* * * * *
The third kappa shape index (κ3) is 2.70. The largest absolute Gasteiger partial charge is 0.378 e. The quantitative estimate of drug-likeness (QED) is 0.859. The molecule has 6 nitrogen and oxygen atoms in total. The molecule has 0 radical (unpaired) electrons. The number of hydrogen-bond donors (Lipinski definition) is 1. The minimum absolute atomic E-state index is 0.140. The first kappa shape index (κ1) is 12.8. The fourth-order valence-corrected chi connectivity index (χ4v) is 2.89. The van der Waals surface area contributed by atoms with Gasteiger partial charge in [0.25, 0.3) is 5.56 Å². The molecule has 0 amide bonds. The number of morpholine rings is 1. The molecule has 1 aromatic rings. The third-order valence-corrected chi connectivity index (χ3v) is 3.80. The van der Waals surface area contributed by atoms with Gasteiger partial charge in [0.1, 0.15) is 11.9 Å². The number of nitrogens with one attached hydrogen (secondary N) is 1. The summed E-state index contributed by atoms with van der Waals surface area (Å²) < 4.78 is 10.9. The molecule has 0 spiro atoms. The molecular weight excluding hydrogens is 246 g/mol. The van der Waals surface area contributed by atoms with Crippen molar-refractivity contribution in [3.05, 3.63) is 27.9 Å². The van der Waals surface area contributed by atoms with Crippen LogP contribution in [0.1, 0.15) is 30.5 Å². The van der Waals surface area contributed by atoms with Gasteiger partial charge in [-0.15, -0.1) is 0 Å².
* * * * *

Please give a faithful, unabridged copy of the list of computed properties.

The third kappa shape index (κ3) is 2.70. The largest absolute Gasteiger partial charge is 0.378 e. The quantitative estimate of drug-likeness (QED) is 0.859. The molecule has 6 nitrogen and oxygen atoms in total. The molecule has 0 radical (unpaired) electrons. The number of hydrogen-bond donors (Lipinski definition) is 1. The minimum absolute atomic E-state index is 0.140. The first kappa shape index (κ1) is 12.8. The fourth-order valence-corrected chi connectivity index (χ4v) is 2.89. The van der Waals surface area contributed by atoms with Gasteiger partial charge in [0.25, 0.3) is 5.56 Å². The molecule has 0 amide bonds. The number of morpholine rings is 1. The molecule has 1 aromatic rings. The third-order valence-corrected chi connectivity index (χ3v) is 3.80. The van der Waals surface area contributed by atoms with Gasteiger partial charge in [0.1, 0.15) is 11.9 Å². The number of nitrogens with one attached hydrogen (secondary N) is 1. The summed E-state index contributed by atoms with van der Waals surface area (Å²) < 4.78 is 10.9. The molecule has 0 spiro atoms. The molecular weight excluding hydrogens is 246 g/mol. The van der Waals surface area contributed by atoms with Crippen molar-refractivity contribution in [3.05, 3.63) is 27.9 Å². The van der Waals surface area contributed by atoms with Crippen LogP contribution in [0.1, 0.15) is 30.5 Å². The van der Waals surface area contributed by atoms with Gasteiger partial charge in [-0.15, -0.1) is 0 Å².